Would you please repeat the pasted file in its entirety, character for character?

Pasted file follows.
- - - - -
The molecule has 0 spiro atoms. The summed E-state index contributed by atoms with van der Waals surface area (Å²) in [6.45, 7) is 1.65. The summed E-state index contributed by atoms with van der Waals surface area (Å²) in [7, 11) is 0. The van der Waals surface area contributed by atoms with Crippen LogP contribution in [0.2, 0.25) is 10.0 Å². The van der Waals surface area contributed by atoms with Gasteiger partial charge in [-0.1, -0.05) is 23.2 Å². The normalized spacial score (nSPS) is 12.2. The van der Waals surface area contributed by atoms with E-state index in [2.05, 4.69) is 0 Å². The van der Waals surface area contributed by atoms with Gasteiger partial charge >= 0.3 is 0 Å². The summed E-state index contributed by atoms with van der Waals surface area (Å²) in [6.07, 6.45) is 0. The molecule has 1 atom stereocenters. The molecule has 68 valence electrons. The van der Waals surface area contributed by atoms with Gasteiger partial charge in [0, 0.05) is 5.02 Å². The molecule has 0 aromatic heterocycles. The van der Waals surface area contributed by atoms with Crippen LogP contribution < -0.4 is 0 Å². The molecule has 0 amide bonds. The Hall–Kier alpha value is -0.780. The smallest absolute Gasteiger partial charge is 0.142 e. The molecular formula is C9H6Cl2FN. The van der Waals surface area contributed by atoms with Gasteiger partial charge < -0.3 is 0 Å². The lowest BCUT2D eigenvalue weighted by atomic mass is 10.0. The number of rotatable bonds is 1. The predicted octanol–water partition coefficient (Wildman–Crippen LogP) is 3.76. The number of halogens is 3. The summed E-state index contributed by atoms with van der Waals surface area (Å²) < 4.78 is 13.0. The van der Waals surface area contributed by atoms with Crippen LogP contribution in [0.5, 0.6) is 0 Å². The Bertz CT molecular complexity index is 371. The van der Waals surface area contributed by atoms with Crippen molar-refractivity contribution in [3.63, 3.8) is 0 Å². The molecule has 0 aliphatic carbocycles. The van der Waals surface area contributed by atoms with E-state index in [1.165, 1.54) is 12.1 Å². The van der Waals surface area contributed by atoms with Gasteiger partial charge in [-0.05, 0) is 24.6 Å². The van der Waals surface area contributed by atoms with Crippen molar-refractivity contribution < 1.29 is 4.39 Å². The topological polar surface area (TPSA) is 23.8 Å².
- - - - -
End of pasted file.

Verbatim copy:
The molecule has 0 spiro atoms. The summed E-state index contributed by atoms with van der Waals surface area (Å²) in [6.45, 7) is 1.65. The summed E-state index contributed by atoms with van der Waals surface area (Å²) in [7, 11) is 0. The van der Waals surface area contributed by atoms with Crippen LogP contribution in [0.2, 0.25) is 10.0 Å². The van der Waals surface area contributed by atoms with Gasteiger partial charge in [-0.1, -0.05) is 23.2 Å². The normalized spacial score (nSPS) is 12.2. The van der Waals surface area contributed by atoms with E-state index in [2.05, 4.69) is 0 Å². The van der Waals surface area contributed by atoms with Gasteiger partial charge >= 0.3 is 0 Å². The summed E-state index contributed by atoms with van der Waals surface area (Å²) in [6.07, 6.45) is 0. The molecule has 1 atom stereocenters. The molecule has 68 valence electrons. The van der Waals surface area contributed by atoms with Gasteiger partial charge in [0, 0.05) is 5.02 Å². The molecule has 0 aromatic heterocycles. The van der Waals surface area contributed by atoms with Crippen LogP contribution < -0.4 is 0 Å². The molecule has 0 amide bonds. The Hall–Kier alpha value is -0.780. The smallest absolute Gasteiger partial charge is 0.142 e. The molecular formula is C9H6Cl2FN. The van der Waals surface area contributed by atoms with Gasteiger partial charge < -0.3 is 0 Å². The lowest BCUT2D eigenvalue weighted by atomic mass is 10.0. The number of rotatable bonds is 1. The predicted octanol–water partition coefficient (Wildman–Crippen LogP) is 3.76. The number of halogens is 3. The summed E-state index contributed by atoms with van der Waals surface area (Å²) < 4.78 is 13.0. The van der Waals surface area contributed by atoms with Crippen LogP contribution in [0.5, 0.6) is 0 Å². The Bertz CT molecular complexity index is 371. The van der Waals surface area contributed by atoms with Crippen molar-refractivity contribution in [3.63, 3.8) is 0 Å². The molecule has 0 aliphatic carbocycles. The van der Waals surface area contributed by atoms with E-state index in [1.165, 1.54) is 12.1 Å². The van der Waals surface area contributed by atoms with Gasteiger partial charge in [-0.05, 0) is 24.6 Å². The van der Waals surface area contributed by atoms with Crippen molar-refractivity contribution < 1.29 is 4.39 Å². The topological polar surface area (TPSA) is 23.8 Å².